(... And How it Might Influence The Rest of Their Life!)
Have you ever felt completely lost in the middle of all the books you find in a library, a bookshop or on the Amazon website? There are very many interesting books out there, but which ones will please your little one?
More important than the book itself is the interaction between the adult and the child. I am talking about the adult questioning the understanding of the narrative with the child, talking about the illustrations, pushing the barriers of imagination: the adult's and the child's.
How can we choose a book, then? Browse the catalogue... What book is it? What story does it tell? Does it have any educational aim? Is the text more important than the illustrations? What about the book cover, what does it tell us about the book? Should we always judge a book by its cover? It is also important to consider the age of the child: the lower it is, the simpler the story, illustration and vocabulary.
The best way to learn about the wide range of books available in the market and get to know the taste of our little ones is to visit a public library with them and let them explore. Let them discover. Let them show you what they like and what they don't really like. They might surprise you at times!
Watch them choose their favourite books and learn. A parent must always be ready to learn from their children. That is the best way to understand why they behave one way or another, why they prefer a colour rather than another, why they talk about a topic with you at dinner time more than another.
Observe your child's reaction while they (or you) read a book they chose at the library and you will discover their tastes. Be patient. Be open-minded.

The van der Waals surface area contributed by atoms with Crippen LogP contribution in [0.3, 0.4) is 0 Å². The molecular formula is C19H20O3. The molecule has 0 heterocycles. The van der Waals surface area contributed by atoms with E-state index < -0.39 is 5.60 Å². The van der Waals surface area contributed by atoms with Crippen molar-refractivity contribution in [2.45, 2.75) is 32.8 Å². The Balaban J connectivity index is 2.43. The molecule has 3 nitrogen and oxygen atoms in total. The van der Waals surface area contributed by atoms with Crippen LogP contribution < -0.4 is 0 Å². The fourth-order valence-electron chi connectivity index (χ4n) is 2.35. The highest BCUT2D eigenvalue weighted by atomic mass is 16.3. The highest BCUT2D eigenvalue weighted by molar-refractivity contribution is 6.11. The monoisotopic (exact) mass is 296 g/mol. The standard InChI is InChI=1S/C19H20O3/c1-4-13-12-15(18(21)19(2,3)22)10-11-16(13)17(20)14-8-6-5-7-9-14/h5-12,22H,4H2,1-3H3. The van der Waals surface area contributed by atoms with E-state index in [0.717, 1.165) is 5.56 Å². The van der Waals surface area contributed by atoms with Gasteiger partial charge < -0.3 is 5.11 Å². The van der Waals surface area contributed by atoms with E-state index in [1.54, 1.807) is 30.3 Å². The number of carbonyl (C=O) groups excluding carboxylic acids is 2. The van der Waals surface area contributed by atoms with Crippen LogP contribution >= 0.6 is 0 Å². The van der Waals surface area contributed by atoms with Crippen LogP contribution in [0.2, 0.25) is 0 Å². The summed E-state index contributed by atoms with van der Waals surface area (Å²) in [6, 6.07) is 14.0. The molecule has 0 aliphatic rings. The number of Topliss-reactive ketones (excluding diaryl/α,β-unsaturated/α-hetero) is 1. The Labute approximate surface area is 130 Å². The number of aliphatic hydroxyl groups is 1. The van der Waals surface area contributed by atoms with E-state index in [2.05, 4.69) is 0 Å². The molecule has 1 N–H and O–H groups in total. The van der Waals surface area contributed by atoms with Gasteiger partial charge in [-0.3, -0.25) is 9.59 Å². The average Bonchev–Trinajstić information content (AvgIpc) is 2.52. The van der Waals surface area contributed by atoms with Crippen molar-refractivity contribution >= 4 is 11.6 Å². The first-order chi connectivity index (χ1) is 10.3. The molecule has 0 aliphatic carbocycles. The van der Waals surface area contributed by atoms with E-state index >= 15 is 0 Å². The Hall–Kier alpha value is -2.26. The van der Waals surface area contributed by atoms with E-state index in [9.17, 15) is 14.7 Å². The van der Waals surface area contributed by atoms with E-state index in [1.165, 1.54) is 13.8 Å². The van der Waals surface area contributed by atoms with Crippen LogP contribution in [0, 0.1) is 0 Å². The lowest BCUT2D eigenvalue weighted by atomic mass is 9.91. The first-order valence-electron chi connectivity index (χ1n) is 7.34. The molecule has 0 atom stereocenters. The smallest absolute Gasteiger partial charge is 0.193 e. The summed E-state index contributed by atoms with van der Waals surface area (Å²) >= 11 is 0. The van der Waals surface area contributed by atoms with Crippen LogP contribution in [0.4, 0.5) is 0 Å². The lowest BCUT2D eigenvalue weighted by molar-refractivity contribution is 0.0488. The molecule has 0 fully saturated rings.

They won't always choose what you would choose. To be honest, they might even choose books you would never choose in a million years, because you find them "too baby", "too childish", "too grown-up", "too advanced", "too anything than what you think they deserve to read". As a parent, you must learn to let go. Let your child choose what they really like. Let them shape their tastes on their own. Let them surprise you.
Whether you like or totally dislike (or hate!) what they choose, praise them. Show them you care. Show them it is their choice that counts, not yours. Then, after a first reading, you can always find a gentle way to explain to them that, in your opinion... maybe... that particular book isn't really for them, for such and such reasons... But do not make an issue of it.
What matters here is more for you to let them find their way through books. By doing so, you show them that you trust them to take their own decisions, right or wrong, and, whatever their choices, you accept them. It will later in life define their thoughts, their behaviour and their way of living.
One more reason to enjoy, love and protect public libraries!